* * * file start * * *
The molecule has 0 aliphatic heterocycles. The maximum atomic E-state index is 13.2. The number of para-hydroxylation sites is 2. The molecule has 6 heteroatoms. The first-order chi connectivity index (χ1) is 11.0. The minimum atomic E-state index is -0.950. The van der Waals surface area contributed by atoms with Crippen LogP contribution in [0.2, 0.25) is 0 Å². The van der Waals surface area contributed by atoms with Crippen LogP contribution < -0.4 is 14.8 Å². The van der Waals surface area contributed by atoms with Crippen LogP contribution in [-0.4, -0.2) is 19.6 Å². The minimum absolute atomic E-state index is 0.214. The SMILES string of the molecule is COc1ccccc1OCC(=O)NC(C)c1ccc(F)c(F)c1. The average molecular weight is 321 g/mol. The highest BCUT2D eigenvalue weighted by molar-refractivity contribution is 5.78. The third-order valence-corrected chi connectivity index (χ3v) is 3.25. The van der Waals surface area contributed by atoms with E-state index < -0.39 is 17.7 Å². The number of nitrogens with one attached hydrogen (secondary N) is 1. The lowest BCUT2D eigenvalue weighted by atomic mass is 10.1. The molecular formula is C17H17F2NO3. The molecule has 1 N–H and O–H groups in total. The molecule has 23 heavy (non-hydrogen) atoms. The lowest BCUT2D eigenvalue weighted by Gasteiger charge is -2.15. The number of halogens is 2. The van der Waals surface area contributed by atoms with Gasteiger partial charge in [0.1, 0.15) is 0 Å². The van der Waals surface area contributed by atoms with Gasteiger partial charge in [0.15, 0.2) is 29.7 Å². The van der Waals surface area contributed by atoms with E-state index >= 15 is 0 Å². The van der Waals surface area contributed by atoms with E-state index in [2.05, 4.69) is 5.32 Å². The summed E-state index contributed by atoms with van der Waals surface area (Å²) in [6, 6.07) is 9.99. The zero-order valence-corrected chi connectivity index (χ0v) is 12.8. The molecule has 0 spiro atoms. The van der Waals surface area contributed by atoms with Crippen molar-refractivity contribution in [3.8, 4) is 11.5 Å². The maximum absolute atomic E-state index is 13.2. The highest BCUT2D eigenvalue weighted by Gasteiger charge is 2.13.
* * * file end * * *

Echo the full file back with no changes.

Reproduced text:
The molecule has 0 aliphatic heterocycles. The maximum atomic E-state index is 13.2. The number of para-hydroxylation sites is 2. The molecule has 6 heteroatoms. The first-order chi connectivity index (χ1) is 11.0. The minimum atomic E-state index is -0.950. The van der Waals surface area contributed by atoms with Crippen LogP contribution in [0.2, 0.25) is 0 Å². The van der Waals surface area contributed by atoms with Crippen LogP contribution < -0.4 is 14.8 Å². The van der Waals surface area contributed by atoms with Crippen LogP contribution in [-0.4, -0.2) is 19.6 Å². The minimum absolute atomic E-state index is 0.214. The SMILES string of the molecule is COc1ccccc1OCC(=O)NC(C)c1ccc(F)c(F)c1. The average molecular weight is 321 g/mol. The highest BCUT2D eigenvalue weighted by molar-refractivity contribution is 5.78. The third-order valence-corrected chi connectivity index (χ3v) is 3.25. The van der Waals surface area contributed by atoms with E-state index < -0.39 is 17.7 Å². The number of nitrogens with one attached hydrogen (secondary N) is 1. The lowest BCUT2D eigenvalue weighted by atomic mass is 10.1. The molecular formula is C17H17F2NO3. The molecule has 1 N–H and O–H groups in total. The molecule has 23 heavy (non-hydrogen) atoms. The lowest BCUT2D eigenvalue weighted by Gasteiger charge is -2.15. The number of halogens is 2. The van der Waals surface area contributed by atoms with Gasteiger partial charge in [0.1, 0.15) is 0 Å². The van der Waals surface area contributed by atoms with Gasteiger partial charge in [0.15, 0.2) is 29.7 Å². The van der Waals surface area contributed by atoms with E-state index >= 15 is 0 Å². The van der Waals surface area contributed by atoms with E-state index in [2.05, 4.69) is 5.32 Å². The summed E-state index contributed by atoms with van der Waals surface area (Å²) in [6, 6.07) is 9.99. The zero-order valence-corrected chi connectivity index (χ0v) is 12.8. The molecule has 0 spiro atoms. The van der Waals surface area contributed by atoms with Crippen molar-refractivity contribution in [3.8, 4) is 11.5 Å². The maximum absolute atomic E-state index is 13.2. The highest BCUT2D eigenvalue weighted by Gasteiger charge is 2.13.